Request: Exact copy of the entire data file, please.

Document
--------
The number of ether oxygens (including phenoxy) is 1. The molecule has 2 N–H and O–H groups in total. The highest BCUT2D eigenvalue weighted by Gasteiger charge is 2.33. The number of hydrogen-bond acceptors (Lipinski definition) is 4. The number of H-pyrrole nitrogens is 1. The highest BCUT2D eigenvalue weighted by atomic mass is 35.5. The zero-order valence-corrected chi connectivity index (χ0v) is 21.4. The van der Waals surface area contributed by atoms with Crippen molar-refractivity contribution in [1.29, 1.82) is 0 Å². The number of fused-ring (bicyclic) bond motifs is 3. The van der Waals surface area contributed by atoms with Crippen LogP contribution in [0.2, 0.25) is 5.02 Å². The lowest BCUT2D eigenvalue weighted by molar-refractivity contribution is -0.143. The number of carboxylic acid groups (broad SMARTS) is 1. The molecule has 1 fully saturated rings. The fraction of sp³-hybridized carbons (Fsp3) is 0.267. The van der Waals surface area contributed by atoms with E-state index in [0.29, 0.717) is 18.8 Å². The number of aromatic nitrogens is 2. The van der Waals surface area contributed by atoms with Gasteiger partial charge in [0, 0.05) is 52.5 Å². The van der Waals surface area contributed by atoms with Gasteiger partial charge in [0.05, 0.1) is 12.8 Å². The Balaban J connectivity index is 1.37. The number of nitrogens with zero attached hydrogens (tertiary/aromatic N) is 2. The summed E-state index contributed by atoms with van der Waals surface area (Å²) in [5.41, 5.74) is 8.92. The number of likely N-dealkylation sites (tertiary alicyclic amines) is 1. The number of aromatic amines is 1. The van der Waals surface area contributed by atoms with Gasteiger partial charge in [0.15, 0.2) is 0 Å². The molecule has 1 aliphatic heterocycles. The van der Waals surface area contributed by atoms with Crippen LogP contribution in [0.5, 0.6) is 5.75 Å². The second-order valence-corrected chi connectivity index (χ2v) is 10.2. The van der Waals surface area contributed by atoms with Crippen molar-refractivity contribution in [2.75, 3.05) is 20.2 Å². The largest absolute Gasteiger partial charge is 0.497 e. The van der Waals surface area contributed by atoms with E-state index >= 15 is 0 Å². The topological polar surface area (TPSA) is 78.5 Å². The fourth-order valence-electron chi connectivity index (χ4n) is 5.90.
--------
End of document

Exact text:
The number of ether oxygens (including phenoxy) is 1. The molecule has 2 N–H and O–H groups in total. The highest BCUT2D eigenvalue weighted by Gasteiger charge is 2.33. The number of hydrogen-bond acceptors (Lipinski definition) is 4. The number of H-pyrrole nitrogens is 1. The highest BCUT2D eigenvalue weighted by atomic mass is 35.5. The zero-order valence-corrected chi connectivity index (χ0v) is 21.4. The van der Waals surface area contributed by atoms with Crippen molar-refractivity contribution in [1.29, 1.82) is 0 Å². The number of fused-ring (bicyclic) bond motifs is 3. The van der Waals surface area contributed by atoms with Crippen LogP contribution in [0.2, 0.25) is 5.02 Å². The lowest BCUT2D eigenvalue weighted by molar-refractivity contribution is -0.143. The number of carboxylic acid groups (broad SMARTS) is 1. The molecule has 1 fully saturated rings. The fraction of sp³-hybridized carbons (Fsp3) is 0.267. The van der Waals surface area contributed by atoms with E-state index in [0.29, 0.717) is 18.8 Å². The number of aromatic nitrogens is 2. The van der Waals surface area contributed by atoms with Gasteiger partial charge in [0, 0.05) is 52.5 Å². The van der Waals surface area contributed by atoms with Gasteiger partial charge in [0.05, 0.1) is 12.8 Å². The Balaban J connectivity index is 1.37. The number of nitrogens with zero attached hydrogens (tertiary/aromatic N) is 2. The summed E-state index contributed by atoms with van der Waals surface area (Å²) in [5.41, 5.74) is 8.92. The number of likely N-dealkylation sites (tertiary alicyclic amines) is 1. The number of aromatic amines is 1. The van der Waals surface area contributed by atoms with Gasteiger partial charge in [0.15, 0.2) is 0 Å². The molecule has 1 aliphatic heterocycles. The van der Waals surface area contributed by atoms with Crippen LogP contribution in [0.5, 0.6) is 5.75 Å². The second-order valence-corrected chi connectivity index (χ2v) is 10.2. The van der Waals surface area contributed by atoms with Crippen molar-refractivity contribution in [2.75, 3.05) is 20.2 Å². The largest absolute Gasteiger partial charge is 0.497 e. The van der Waals surface area contributed by atoms with E-state index >= 15 is 0 Å². The topological polar surface area (TPSA) is 78.5 Å². The fourth-order valence-electron chi connectivity index (χ4n) is 5.90.